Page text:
Curio 2.4 Professional Edition
Zengobi describes Curio as “the ultimate idea development environment,” and the description is apt, if vague. In plainer English, it’s an ideal brainstorming tool, so whether you’re roughing out a Web site, creating a lesson plan, or sketching out the characters and plot for a screenplay, Curio lets you capture your inspiration without being restricted to notes and outlines.
Every Curio document has a Dossier, which is like a cover sheet. The Dossier lets you keep notes about the project you’re working on, such as project goals or client information. Curio provides numerous examples (such as Creative Briefs and Lesson Plans), which are easy to modify or create from scratch.
Curio lets you assemble your project in idea spaces, which can contain just about anything – text, images, audio, movies, links. A Curio document can contain multiple idea spaces. You can drag and drop items from outside the program into it or create new objects in Curio: text, checklists, shapes, clippings, links, images, movies, sounds, or other files.
Curio offers an easy workflow for creating a new document in another application, and embedding and editing it in your Curio idea space. This makes it intuitive to add, for example, a new Keynote presentation to the business plan you’re creating.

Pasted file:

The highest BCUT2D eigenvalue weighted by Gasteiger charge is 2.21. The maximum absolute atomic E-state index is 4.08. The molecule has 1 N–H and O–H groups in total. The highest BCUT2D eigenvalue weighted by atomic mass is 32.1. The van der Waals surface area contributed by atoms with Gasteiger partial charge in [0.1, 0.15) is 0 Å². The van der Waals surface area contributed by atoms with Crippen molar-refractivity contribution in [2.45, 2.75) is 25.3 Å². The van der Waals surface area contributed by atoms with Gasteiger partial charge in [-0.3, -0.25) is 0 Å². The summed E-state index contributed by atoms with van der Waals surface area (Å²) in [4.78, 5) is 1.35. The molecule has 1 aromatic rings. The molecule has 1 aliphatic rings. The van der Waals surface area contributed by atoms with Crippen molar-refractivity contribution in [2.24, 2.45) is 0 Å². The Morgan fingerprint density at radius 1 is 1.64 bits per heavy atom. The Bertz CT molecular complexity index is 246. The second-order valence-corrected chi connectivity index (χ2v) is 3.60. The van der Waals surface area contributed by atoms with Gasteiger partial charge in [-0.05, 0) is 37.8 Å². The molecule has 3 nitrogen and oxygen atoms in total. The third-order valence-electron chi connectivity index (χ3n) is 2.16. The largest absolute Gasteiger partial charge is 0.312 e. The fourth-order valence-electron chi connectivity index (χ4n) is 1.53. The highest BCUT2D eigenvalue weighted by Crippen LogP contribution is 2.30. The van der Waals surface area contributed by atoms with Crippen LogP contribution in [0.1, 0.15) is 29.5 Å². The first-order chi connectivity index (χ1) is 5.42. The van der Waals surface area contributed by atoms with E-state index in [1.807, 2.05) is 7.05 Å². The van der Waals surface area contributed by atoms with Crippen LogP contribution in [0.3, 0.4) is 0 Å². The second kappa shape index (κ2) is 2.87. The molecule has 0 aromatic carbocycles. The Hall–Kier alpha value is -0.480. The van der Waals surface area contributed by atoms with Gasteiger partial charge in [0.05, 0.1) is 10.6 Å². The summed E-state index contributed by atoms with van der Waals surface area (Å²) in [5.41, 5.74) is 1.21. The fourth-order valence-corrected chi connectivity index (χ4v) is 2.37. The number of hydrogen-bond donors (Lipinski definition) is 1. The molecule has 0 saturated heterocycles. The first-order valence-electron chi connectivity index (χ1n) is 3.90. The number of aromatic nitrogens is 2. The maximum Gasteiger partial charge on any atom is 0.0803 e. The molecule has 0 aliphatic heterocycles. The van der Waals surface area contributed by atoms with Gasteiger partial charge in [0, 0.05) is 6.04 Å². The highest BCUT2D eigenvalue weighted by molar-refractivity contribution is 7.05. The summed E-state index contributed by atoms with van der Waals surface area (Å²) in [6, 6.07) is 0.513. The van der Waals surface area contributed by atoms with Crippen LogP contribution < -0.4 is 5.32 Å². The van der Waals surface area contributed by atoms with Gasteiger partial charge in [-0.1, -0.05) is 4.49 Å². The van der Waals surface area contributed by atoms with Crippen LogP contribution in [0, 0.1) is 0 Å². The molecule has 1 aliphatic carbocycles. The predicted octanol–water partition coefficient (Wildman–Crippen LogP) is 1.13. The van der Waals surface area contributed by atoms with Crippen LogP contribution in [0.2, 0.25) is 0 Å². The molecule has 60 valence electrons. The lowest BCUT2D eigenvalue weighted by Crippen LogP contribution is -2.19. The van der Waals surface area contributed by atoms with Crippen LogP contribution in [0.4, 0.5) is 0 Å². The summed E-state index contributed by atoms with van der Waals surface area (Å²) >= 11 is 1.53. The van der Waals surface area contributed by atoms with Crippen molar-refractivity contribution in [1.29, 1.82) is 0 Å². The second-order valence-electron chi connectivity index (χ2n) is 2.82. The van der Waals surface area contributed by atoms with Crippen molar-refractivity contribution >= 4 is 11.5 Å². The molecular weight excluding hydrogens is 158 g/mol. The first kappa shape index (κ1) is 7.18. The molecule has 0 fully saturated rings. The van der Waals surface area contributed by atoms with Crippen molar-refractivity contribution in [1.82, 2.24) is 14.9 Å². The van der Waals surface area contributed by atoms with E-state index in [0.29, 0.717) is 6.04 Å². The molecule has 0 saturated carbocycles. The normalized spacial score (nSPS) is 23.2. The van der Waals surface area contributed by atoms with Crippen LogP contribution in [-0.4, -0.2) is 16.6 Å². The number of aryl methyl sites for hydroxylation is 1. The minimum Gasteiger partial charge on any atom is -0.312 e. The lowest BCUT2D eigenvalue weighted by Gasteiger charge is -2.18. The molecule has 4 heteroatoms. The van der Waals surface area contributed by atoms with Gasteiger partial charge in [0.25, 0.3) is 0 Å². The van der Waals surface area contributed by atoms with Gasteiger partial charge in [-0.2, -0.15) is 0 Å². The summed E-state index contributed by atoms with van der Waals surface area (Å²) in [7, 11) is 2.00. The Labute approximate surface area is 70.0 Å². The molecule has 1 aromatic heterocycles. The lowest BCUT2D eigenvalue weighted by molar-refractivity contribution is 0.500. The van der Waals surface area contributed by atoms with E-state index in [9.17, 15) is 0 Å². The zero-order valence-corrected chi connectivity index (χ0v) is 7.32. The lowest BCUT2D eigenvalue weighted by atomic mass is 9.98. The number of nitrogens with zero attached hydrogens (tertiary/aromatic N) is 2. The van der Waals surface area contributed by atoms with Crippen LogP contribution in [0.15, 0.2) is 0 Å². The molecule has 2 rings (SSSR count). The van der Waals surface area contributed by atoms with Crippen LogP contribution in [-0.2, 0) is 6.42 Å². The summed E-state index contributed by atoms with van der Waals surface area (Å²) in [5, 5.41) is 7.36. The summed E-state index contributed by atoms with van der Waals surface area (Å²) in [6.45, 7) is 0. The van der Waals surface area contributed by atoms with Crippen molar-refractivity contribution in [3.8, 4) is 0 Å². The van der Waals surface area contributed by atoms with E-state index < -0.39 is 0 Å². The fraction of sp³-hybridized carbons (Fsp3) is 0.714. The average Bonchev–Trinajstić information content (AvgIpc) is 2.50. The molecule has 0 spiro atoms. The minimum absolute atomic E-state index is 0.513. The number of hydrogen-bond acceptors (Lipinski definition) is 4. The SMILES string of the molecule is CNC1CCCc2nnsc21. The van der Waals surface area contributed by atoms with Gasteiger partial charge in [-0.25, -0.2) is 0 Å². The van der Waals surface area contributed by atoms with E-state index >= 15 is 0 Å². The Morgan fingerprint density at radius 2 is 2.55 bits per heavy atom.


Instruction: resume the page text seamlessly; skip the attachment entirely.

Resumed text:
A Curio document can have as many idea spaces as you like, and idea spaces grow as large as 5,000 pixels square to accommodate your inspiration. Arrange idea spaces by dragging their thumbnail previews around in the Organizer on the left side of the application window, which is similar to the slide organizer in Keynote. You can link an object to another object or idea space, and attach actions that create an email message or launch a file, URL, or AppleScript.
Finding items in Curio is easy. A Library pane shows all assets in a document or idea space, or in the Scrapbook (a shared library for all Curio documents). When you type in a search, any asset (or idea space) that doesn’t contain the search term dims. There’s no way to search within a text object, but if you’re using Tiger, a Spotlight plug-in indexes and finds text in a project.
To assist your research Curio includes Sleuth, a mini Web browser with a number of built-in bookmarks. Enter a search term and you can hop from one site to another just by selecting the site from a pop-up menu. Then, simply drag snippets from the site into an idea space.
Projects can be saved as PDF documents, and idea spaces as individual TIFF, JPG, or PNG images. Curio can also export to HTML, and if you have a .Mac account, you can publish directly to your iDisk.
Curio is easy to use, but it has some minor problems. For example, if you change the background grid, there’s no easy way to revert to the default style. Objects can be snapped to a grid, but there are no automatic alignment options for arranging multiple objects.
If you find notebooks, information managers and outliners too confining, Curio will give your imagination space to run free. Despite some minor issues, its ability to pull together disparate items makes it a fantastic tool.